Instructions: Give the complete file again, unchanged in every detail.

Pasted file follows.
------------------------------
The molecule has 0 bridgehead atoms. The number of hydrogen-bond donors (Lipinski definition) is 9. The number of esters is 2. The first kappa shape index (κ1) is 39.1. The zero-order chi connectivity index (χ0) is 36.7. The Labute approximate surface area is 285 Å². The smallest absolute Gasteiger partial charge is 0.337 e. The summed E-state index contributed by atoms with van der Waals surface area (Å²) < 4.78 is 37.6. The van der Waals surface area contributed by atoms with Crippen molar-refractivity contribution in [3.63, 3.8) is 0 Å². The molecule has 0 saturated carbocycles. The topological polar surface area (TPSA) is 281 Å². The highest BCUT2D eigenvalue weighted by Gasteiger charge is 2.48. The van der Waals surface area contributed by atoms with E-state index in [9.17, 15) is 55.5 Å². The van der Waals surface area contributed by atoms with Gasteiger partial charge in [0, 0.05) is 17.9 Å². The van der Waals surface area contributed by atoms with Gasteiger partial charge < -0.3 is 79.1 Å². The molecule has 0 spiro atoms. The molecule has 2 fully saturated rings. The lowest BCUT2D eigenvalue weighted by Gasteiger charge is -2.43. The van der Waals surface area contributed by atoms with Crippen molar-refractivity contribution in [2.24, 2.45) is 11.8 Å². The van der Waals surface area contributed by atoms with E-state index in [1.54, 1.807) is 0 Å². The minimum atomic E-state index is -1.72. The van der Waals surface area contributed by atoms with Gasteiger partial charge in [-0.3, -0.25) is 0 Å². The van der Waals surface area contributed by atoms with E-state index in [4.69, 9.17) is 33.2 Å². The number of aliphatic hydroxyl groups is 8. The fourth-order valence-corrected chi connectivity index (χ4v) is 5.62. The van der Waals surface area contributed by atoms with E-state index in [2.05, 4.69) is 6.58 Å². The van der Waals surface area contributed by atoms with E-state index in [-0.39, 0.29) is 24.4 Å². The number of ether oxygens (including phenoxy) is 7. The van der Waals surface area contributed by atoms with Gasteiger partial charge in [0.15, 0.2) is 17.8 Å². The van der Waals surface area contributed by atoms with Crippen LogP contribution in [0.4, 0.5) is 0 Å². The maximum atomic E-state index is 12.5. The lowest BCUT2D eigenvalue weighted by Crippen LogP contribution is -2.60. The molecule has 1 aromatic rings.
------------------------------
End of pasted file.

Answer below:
The molecule has 0 bridgehead atoms. The number of hydrogen-bond donors (Lipinski definition) is 9. The number of esters is 2. The first kappa shape index (κ1) is 39.1. The zero-order chi connectivity index (χ0) is 36.7. The Labute approximate surface area is 285 Å². The smallest absolute Gasteiger partial charge is 0.337 e. The summed E-state index contributed by atoms with van der Waals surface area (Å²) < 4.78 is 37.6. The van der Waals surface area contributed by atoms with Crippen molar-refractivity contribution in [3.63, 3.8) is 0 Å². The molecule has 0 saturated carbocycles. The topological polar surface area (TPSA) is 281 Å². The highest BCUT2D eigenvalue weighted by Gasteiger charge is 2.48. The van der Waals surface area contributed by atoms with E-state index in [9.17, 15) is 55.5 Å². The van der Waals surface area contributed by atoms with Gasteiger partial charge in [0, 0.05) is 17.9 Å². The van der Waals surface area contributed by atoms with Gasteiger partial charge < -0.3 is 79.1 Å². The molecule has 0 spiro atoms. The molecule has 2 fully saturated rings. The lowest BCUT2D eigenvalue weighted by Gasteiger charge is -2.43. The van der Waals surface area contributed by atoms with Crippen molar-refractivity contribution in [2.24, 2.45) is 11.8 Å². The van der Waals surface area contributed by atoms with E-state index in [1.54, 1.807) is 0 Å². The minimum atomic E-state index is -1.72. The van der Waals surface area contributed by atoms with Gasteiger partial charge in [-0.3, -0.25) is 0 Å². The van der Waals surface area contributed by atoms with E-state index in [4.69, 9.17) is 33.2 Å². The number of aliphatic hydroxyl groups is 8. The fourth-order valence-corrected chi connectivity index (χ4v) is 5.62. The van der Waals surface area contributed by atoms with E-state index in [2.05, 4.69) is 6.58 Å². The van der Waals surface area contributed by atoms with E-state index in [-0.39, 0.29) is 24.4 Å². The number of ether oxygens (including phenoxy) is 7. The van der Waals surface area contributed by atoms with Gasteiger partial charge in [0.15, 0.2) is 17.8 Å². The van der Waals surface area contributed by atoms with Crippen LogP contribution in [0.4, 0.5) is 0 Å². The maximum atomic E-state index is 12.5. The lowest BCUT2D eigenvalue weighted by Crippen LogP contribution is -2.60. The molecule has 1 aromatic rings.